Construction workers install a vault in Westwood for Metro's Purple Line Extension.

Construction workers install a vault in Westwood for Metro's Purple Line Extension. Photo by L.A. County Metropolitan Transportation Authority

Call it an unanticipated silver lining of the Covid-19 pandemic: Construction of the Metro Purple Line extension’s station in the heart of Beverly Hills is now running about seven months ahead of schedule.

Back in late March, as the business lockdown took hold, the Los Angeles County Metropolitan Transportation Authority saw an opportunity.

The transit agency reached agreement with the city of Beverly Hills to indefinitely close a half-mile stretch of the Wilshire Boulevard corridor through the famed Golden Triangle.

The move helped fast-track work on the $1.4 billion second phase of the Purple Line subway extension to Century City.

That work, consisting of 2.4 miles of subway and two stations, is being overseen by Sylmar-based prime contractor Tutor Perini Corp. and its project partner, Torrington, Conn.-based O&G Industries Inc.

The fast-tracked portion of the project includes the planned Wilshire Boulevard/Rodeo Drive station and will speed placement of decking on the street.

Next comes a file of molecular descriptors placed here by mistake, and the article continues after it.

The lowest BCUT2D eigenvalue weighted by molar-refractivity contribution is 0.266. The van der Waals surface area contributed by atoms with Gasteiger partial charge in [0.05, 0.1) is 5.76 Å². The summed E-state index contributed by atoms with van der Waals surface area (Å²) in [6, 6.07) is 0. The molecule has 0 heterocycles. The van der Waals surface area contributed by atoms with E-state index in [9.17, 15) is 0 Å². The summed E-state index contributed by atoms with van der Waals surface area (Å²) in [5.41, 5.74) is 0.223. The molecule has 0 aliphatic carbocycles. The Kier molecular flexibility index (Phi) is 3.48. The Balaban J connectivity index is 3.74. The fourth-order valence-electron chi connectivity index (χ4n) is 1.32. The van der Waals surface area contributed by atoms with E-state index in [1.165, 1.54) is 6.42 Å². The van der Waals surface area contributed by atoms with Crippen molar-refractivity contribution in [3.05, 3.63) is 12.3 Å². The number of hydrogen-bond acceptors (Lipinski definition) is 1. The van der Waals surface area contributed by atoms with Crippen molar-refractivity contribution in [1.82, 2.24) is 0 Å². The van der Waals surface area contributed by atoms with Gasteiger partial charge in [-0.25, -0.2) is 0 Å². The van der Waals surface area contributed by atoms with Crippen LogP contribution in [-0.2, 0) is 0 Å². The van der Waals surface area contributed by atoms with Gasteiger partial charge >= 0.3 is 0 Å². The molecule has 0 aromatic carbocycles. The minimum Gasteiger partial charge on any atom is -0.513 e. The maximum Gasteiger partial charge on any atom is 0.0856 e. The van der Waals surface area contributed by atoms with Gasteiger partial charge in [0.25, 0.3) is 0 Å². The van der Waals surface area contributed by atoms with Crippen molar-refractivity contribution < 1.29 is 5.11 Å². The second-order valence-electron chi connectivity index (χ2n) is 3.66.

The decking allows for construction of the station underneath while traffic flows unimpeded above; similar decking has been in place for more than a year at the Wilshire Boulevard/Fairfax Avenue station, also under construction.

According to Metro spokesman Dave Sotero, prior to the Covid-19 pandemic, that decking work was expected during weekend closures from August through January.

But as of May 20, thanks to an uninterrupted construction window, the decking task was almost complete with work expected to wrap up “in early June,” according to Sotero.

“This accelerated decking operation has been one of the few bright spots that we can point to during the Covid-19 outbreak here in L.A.,” he said.

There’s an added benefit for businesses near the construction zone, most notably Wolfgang Puck’s Spago restaurant on Canon Drive. All this work has taken place when in-store access is still banned, so it’s minimally disruptive to business operations.

And it means less weekend construction impact for the remainder of the year. With work moving underground in late June, surface traffic disruption should be minimal, Sotero said.

As for when the closure of Wilshire will end, Sotero said no definite date has been set.

“We will continue the full closure until the Safer At Home order ends or the Beverly Hills City Council provides a five-day notice to Metro,” he said.

With new reopening allowances being made each week and increasing pressure from Beverly Hills companies to end business closure mandates citywide, that could happen later this month or in July. But by that time, the most disruptive decking work should be complete.

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